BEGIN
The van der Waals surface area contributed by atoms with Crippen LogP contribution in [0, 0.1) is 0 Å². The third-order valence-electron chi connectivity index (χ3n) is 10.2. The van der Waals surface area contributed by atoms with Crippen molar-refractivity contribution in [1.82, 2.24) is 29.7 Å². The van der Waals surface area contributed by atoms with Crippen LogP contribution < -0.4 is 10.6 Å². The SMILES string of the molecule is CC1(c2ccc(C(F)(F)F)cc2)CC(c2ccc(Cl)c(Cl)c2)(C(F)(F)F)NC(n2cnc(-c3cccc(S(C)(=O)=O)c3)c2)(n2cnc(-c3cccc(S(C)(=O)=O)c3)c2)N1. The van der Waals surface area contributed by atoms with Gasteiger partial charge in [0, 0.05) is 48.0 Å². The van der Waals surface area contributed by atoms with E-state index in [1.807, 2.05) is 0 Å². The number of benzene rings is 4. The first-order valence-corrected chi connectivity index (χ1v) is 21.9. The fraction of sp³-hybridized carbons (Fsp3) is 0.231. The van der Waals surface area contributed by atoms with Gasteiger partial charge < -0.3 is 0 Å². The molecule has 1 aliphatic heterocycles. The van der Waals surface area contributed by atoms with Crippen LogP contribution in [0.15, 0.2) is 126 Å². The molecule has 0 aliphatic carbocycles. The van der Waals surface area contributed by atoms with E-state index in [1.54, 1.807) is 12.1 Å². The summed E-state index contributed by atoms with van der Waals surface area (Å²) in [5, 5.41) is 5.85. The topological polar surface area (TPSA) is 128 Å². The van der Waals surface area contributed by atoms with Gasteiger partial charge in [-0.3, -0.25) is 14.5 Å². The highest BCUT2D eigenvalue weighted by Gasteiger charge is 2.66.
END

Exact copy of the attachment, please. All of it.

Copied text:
The van der Waals surface area contributed by atoms with Crippen LogP contribution in [0, 0.1) is 0 Å². The third-order valence-electron chi connectivity index (χ3n) is 10.2. The van der Waals surface area contributed by atoms with Crippen molar-refractivity contribution in [1.82, 2.24) is 29.7 Å². The van der Waals surface area contributed by atoms with Crippen LogP contribution < -0.4 is 10.6 Å². The SMILES string of the molecule is CC1(c2ccc(C(F)(F)F)cc2)CC(c2ccc(Cl)c(Cl)c2)(C(F)(F)F)NC(n2cnc(-c3cccc(S(C)(=O)=O)c3)c2)(n2cnc(-c3cccc(S(C)(=O)=O)c3)c2)N1. The van der Waals surface area contributed by atoms with Gasteiger partial charge in [0, 0.05) is 48.0 Å². The van der Waals surface area contributed by atoms with E-state index in [1.807, 2.05) is 0 Å². The number of benzene rings is 4. The first-order valence-corrected chi connectivity index (χ1v) is 21.9. The fraction of sp³-hybridized carbons (Fsp3) is 0.231. The van der Waals surface area contributed by atoms with Gasteiger partial charge < -0.3 is 0 Å². The molecule has 1 aliphatic heterocycles. The van der Waals surface area contributed by atoms with Crippen LogP contribution in [0.15, 0.2) is 126 Å². The molecule has 0 aliphatic carbocycles. The van der Waals surface area contributed by atoms with E-state index in [1.54, 1.807) is 12.1 Å². The summed E-state index contributed by atoms with van der Waals surface area (Å²) in [5, 5.41) is 5.85. The topological polar surface area (TPSA) is 128 Å². The van der Waals surface area contributed by atoms with Gasteiger partial charge in [-0.3, -0.25) is 14.5 Å². The highest BCUT2D eigenvalue weighted by Gasteiger charge is 2.66.